by Kaley Cook, of CGFNS International’s Alliance for Ethical International Recruitment Practices
This is a blog series from the Alliance for Ethical International Recruitment Practices covering the top questions and concerns that can arise in the recruitment process. You can visit the Alliance website for more information or contact firstname.lastname@example.org with questions.
Your employment contract is an important document that contains information that can affect you and your family’s lives for years. It is important to take time to read and understand all of the information inside any contract before you sign it. The following are the top three questions the Alliance recommends asking when you are reviewing your employment contract:
Did I receive a copy of the contract and was I given time to review it?
You should receive a copy of your contract and be given adequate time to review the document before signing. Understanding what is included in your contract is critical, as misunderstandings can lead to larger issues later. No recruiter should be pressuring you to immediately sign. Instead, you should expect to have multiple days to review the contract on your own, or with an attorney.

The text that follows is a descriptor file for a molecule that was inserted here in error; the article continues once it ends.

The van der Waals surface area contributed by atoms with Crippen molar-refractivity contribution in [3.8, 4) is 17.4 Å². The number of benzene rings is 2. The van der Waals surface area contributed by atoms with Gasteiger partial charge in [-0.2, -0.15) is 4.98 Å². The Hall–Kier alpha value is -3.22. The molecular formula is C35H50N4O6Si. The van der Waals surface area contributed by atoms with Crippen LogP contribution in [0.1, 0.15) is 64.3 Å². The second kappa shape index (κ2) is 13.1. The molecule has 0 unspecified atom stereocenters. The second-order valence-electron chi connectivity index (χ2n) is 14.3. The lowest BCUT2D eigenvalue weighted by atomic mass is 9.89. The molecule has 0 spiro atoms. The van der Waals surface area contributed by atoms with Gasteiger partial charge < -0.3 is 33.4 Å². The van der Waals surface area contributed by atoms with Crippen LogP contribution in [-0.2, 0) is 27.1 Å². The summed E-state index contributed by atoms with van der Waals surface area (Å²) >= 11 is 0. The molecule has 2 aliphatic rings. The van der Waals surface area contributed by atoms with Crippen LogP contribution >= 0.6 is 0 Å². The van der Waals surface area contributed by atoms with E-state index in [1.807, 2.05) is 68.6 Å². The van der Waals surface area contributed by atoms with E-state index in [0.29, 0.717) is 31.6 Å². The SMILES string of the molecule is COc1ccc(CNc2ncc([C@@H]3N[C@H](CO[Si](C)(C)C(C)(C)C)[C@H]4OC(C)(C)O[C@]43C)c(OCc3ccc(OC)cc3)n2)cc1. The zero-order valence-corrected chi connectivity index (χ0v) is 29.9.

How long is the contract’s duration?
Some contracts will list the duration as a specific time frame (for example: 36 months) and some will list the contract duration in the number of hours worked (for example: 4,100 hours). It is important to understand how your contract duration is calculated and how other factors like orientation and time off can affect your overall contract length.
What happens if you leave your contract early?
Leaving a contract before the duration ends is called, “breaching”, and it can have many implications. Most contracts will include information on how much notice is required and list any fees that would be due if you leave your role – sometimes referred to as ‘breach fees.’ Breach fees are common and can have a significant financial impact, so it is important to understand their amount and how they are calculated.
It is beneficial that both you and your future employer understand your contract before you sign it. Recruiters and institutions should be willing to answer all of your questions and give you adequate time to review your contract and/or to consult with an attorney.
More questions about your contract? Take a look at the Alliance Health Care Code or reach out to email@example.com. If you are still looking for a recruiter, visit the Alliance website for a list of Certified Ethical Recruiters that have successfully completed our application process and have agreed to additional ethical oversight from the Alliance on these issues.